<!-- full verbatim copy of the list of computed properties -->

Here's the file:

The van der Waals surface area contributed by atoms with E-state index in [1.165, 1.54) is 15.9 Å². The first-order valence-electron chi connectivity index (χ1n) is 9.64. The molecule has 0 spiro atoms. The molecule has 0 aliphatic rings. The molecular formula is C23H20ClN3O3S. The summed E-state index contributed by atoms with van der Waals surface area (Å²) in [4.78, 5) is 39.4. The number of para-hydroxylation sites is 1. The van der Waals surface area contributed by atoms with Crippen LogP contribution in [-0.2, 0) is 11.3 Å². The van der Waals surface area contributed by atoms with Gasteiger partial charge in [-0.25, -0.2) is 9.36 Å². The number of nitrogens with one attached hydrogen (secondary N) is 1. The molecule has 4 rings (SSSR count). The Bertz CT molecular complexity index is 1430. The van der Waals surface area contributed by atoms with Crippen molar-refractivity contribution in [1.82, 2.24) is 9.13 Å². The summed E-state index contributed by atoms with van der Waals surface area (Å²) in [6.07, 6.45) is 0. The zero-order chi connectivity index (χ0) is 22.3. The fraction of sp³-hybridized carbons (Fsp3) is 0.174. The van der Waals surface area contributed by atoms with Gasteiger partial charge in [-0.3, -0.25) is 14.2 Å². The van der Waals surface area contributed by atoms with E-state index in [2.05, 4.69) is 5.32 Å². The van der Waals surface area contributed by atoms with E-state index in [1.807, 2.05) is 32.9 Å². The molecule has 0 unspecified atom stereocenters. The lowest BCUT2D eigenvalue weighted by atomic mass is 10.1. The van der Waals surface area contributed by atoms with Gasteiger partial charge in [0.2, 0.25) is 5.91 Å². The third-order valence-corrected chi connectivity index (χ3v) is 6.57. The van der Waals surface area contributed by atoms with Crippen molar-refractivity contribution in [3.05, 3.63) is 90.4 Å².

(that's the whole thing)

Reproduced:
The van der Waals surface area contributed by atoms with E-state index in [1.165, 1.54) is 15.9 Å². The first-order valence-electron chi connectivity index (χ1n) is 9.64. The molecule has 0 spiro atoms. The molecule has 0 aliphatic rings. The molecular formula is C23H20ClN3O3S. The summed E-state index contributed by atoms with van der Waals surface area (Å²) in [4.78, 5) is 39.4. The number of para-hydroxylation sites is 1. The van der Waals surface area contributed by atoms with Crippen LogP contribution in [-0.2, 0) is 11.3 Å². The van der Waals surface area contributed by atoms with Gasteiger partial charge in [-0.25, -0.2) is 9.36 Å². The number of nitrogens with one attached hydrogen (secondary N) is 1. The molecule has 4 rings (SSSR count). The Bertz CT molecular complexity index is 1430. The van der Waals surface area contributed by atoms with Crippen molar-refractivity contribution in [1.82, 2.24) is 9.13 Å². The summed E-state index contributed by atoms with van der Waals surface area (Å²) in [6.07, 6.45) is 0. The zero-order chi connectivity index (χ0) is 22.3. The fraction of sp³-hybridized carbons (Fsp3) is 0.174. The van der Waals surface area contributed by atoms with Gasteiger partial charge in [-0.3, -0.25) is 14.2 Å². The van der Waals surface area contributed by atoms with E-state index in [2.05, 4.69) is 5.32 Å². The van der Waals surface area contributed by atoms with E-state index in [1.807, 2.05) is 32.9 Å². The molecule has 0 unspecified atom stereocenters. The lowest BCUT2D eigenvalue weighted by atomic mass is 10.1. The van der Waals surface area contributed by atoms with Gasteiger partial charge in [0.2, 0.25) is 5.91 Å². The third-order valence-corrected chi connectivity index (χ3v) is 6.57. The van der Waals surface area contributed by atoms with Crippen molar-refractivity contribution in [3.05, 3.63) is 90.4 Å².